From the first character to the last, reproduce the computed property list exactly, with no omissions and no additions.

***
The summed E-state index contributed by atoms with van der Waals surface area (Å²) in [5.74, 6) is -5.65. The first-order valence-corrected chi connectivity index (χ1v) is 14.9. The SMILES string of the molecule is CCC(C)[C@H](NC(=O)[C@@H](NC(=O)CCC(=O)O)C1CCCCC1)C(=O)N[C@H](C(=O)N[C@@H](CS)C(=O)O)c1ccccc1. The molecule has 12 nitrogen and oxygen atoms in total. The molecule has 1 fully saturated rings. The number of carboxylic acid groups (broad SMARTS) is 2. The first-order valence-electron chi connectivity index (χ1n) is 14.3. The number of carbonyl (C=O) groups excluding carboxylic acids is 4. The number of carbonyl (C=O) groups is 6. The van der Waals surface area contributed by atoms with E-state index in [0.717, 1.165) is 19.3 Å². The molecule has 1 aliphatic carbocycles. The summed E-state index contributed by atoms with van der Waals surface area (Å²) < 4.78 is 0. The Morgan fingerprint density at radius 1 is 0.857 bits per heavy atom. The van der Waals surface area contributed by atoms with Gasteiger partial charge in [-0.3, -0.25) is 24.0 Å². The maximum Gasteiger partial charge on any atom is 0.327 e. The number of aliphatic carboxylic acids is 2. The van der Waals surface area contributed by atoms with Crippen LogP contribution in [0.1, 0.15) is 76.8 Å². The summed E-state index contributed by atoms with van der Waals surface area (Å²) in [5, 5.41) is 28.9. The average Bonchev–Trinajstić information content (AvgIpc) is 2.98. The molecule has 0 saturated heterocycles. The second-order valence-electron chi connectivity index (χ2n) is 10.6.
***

The summed E-state index contributed by atoms with van der Waals surface area (Å²) in [5.74, 6) is -5.65. The first-order valence-corrected chi connectivity index (χ1v) is 14.9. The SMILES string of the molecule is CCC(C)[C@H](NC(=O)[C@@H](NC(=O)CCC(=O)O)C1CCCCC1)C(=O)N[C@H](C(=O)N[C@@H](CS)C(=O)O)c1ccccc1. The molecule has 12 nitrogen and oxygen atoms in total. The molecule has 1 fully saturated rings. The number of carboxylic acid groups (broad SMARTS) is 2. The first-order valence-electron chi connectivity index (χ1n) is 14.3. The number of carbonyl (C=O) groups excluding carboxylic acids is 4. The number of carbonyl (C=O) groups is 6. The van der Waals surface area contributed by atoms with E-state index in [0.717, 1.165) is 19.3 Å². The molecule has 1 aliphatic carbocycles. The summed E-state index contributed by atoms with van der Waals surface area (Å²) < 4.78 is 0. The Morgan fingerprint density at radius 1 is 0.857 bits per heavy atom. The van der Waals surface area contributed by atoms with Gasteiger partial charge in [-0.3, -0.25) is 24.0 Å². The maximum Gasteiger partial charge on any atom is 0.327 e. The number of aliphatic carboxylic acids is 2. The van der Waals surface area contributed by atoms with Crippen LogP contribution in [0.1, 0.15) is 76.8 Å². The summed E-state index contributed by atoms with van der Waals surface area (Å²) in [5, 5.41) is 28.9. The average Bonchev–Trinajstić information content (AvgIpc) is 2.98. The molecule has 0 saturated heterocycles. The second-order valence-electron chi connectivity index (χ2n) is 10.6.